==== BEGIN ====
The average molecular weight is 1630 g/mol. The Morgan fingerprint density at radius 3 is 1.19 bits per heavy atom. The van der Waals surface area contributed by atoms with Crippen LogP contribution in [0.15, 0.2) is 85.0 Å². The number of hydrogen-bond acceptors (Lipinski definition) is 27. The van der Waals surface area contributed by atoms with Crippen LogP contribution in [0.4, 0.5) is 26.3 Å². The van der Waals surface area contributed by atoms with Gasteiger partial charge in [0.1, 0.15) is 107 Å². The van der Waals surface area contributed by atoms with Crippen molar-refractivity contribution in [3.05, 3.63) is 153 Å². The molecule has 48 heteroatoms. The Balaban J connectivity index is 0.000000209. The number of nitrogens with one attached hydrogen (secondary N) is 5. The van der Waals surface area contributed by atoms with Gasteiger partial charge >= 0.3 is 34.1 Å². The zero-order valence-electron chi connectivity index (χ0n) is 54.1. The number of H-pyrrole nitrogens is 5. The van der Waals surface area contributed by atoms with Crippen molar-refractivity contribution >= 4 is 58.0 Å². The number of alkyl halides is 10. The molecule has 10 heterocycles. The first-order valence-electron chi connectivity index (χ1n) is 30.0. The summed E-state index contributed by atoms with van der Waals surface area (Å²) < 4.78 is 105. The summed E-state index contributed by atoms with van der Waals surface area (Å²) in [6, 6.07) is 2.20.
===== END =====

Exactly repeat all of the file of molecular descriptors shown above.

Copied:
The average molecular weight is 1630 g/mol. The Morgan fingerprint density at radius 3 is 1.19 bits per heavy atom. The van der Waals surface area contributed by atoms with Crippen LogP contribution in [0.15, 0.2) is 85.0 Å². The number of hydrogen-bond acceptors (Lipinski definition) is 27. The van der Waals surface area contributed by atoms with Crippen LogP contribution in [0.4, 0.5) is 26.3 Å². The van der Waals surface area contributed by atoms with Gasteiger partial charge in [0.1, 0.15) is 107 Å². The van der Waals surface area contributed by atoms with Crippen molar-refractivity contribution in [3.05, 3.63) is 153 Å². The molecule has 48 heteroatoms. The Balaban J connectivity index is 0.000000209. The number of nitrogens with one attached hydrogen (secondary N) is 5. The van der Waals surface area contributed by atoms with Gasteiger partial charge >= 0.3 is 34.1 Å². The zero-order valence-electron chi connectivity index (χ0n) is 54.1. The number of H-pyrrole nitrogens is 5. The van der Waals surface area contributed by atoms with Crippen molar-refractivity contribution >= 4 is 58.0 Å². The number of alkyl halides is 10. The molecule has 10 heterocycles. The first-order valence-electron chi connectivity index (χ1n) is 30.0. The summed E-state index contributed by atoms with van der Waals surface area (Å²) < 4.78 is 105. The summed E-state index contributed by atoms with van der Waals surface area (Å²) in [6, 6.07) is 2.20.